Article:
If you have additional symptoms such as abdominal pain, bloating, diarrhea, and constipation, see a doctor about getting tested for celiac disease. If you don’t have celiac, you may have gluten sensitivity. You can confirm this by eliminating gluten from your diet and seeing if symptoms improve.

  • What does a gluten rash look like?

    Dermatitis herpetiformis, a rash that people with celiac get when they eat gluten, appears as tiny, reddish-purple bumps. As one outbreak heals, another might erupt, and severe rashes may include blisters. Purple marks could remain for weeks. The extremely itchy outbreaks often appear on the elbows, knees, buttocks, back, and neck. 

  • Can touching gluten cause a rash?

    No. Gluten cannot be absorbed through the skin; it causes a reaction only if it’s ingested. However, if you have dermatitis herpetiformis, a rash related to celiac disease, you should avoid any skin or body products that contain gluten in case they irritate the open lesions. 

10 Sources
Verywell Health uses only high-quality sources, including peer-reviewed studies, to support the facts within our articles. Read our editorial process to learn more about how we fact-check and keep our content accurate, reliable, and trustworthy.
  1. U.S. Department of Health and Human Services, National Institute of Diabetes and Digestive and Kidney Diseases. Dermatitis herpetiformis. September, 2014.

  2. Antiga E, Maglie R, Quintarelli L, et al. Dermatitis herpetiformis: novel perspectives. Front Immunol. 2019;10:1290. doi:10.1016/j.jaad.2010.09.776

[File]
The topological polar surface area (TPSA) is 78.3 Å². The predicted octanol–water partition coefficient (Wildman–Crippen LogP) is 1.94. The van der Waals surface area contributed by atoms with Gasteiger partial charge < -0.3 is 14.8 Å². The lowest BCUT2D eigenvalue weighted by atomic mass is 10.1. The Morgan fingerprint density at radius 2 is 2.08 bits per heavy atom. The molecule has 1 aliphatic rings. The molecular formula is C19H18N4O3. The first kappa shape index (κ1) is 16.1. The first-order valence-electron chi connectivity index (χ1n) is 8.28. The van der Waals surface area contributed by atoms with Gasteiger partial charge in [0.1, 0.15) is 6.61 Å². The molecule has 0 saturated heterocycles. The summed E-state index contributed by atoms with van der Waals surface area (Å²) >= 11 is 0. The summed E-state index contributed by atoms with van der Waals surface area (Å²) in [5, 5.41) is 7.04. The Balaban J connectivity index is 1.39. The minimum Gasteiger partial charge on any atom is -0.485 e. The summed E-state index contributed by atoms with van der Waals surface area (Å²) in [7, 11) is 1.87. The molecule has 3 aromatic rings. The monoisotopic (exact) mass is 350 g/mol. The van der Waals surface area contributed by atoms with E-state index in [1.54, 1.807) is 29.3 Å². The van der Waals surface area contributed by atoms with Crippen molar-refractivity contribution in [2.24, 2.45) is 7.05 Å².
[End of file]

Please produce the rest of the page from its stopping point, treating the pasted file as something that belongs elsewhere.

3. Bhatia BK, Millsop JW, Debbaneh M, Koo J, Linos E, Liao W. Diet and psoriasis, part II: celiac disease and role of a gluten-free diet. J Am Acad Dermatol. 2014;71(2):350-8. doi:10.1016/j.jaad.2014.03.017

  4. Bonciolini V, Bianchi B, Del Bianco E, Verdelli A, Caproni M. Cutaneous manifestations of non-celiac gluten sensitivity: clinical histological and immunopathological features. Nutrients. 2015 Sep 15;7(9):7798-805. doi:10.3390/nu7095368

  5. Caproni M, Bonciolini V, D'errico A, Antiga E, Fabbri P. Celiac disease and dermatologic manifestations: many skin clue to unfold gluten-sensitive enteropathy. Gastroenterol Res Pract. 2012;2012:952753. doi:10.1155/2012/952753

  6. Caminiti L, et al. Chronic urticaria and associated coeliac disease in children: a case-control study. Pediatr Allergy Immunol. 2005 Aug;16(5):428-32. doi:10.1111/j.1399-3038.2005.00309.x

  7. U.S. National Library of Medicine, MedlinePlus. Keratosis pilaris. Updated November 3, 2017.

  8. Sapone A, Bai JC, Ciacci C, et al. Spectrum of gluten-related disorders: consensus on new nomenclature and classification. BMC Medicine. 2012;10(1):13. doi:10.1186%2F1741-7015-10-13

  9. Clarindo MV, Possebon AT, Soligo EM, Uyeda H, Ruaro RT, Empinotti JC. Dermatitis herpetiformis: pathophysiology, clinical presentation, diagnosis and treatment. An Bras Dermatol. 2014;89(6):865-75. doi:10.1590/abd1806-4841.20142966

  10. Celiac Foundation. 9 Questions About Celiac Disease, Answered. May 20, 2016.

Additional Reading

By Jane Anderson
Jane Anderson is a medical journalist and an expert in celiac disease, gluten sensitivity, and the gluten-free diet.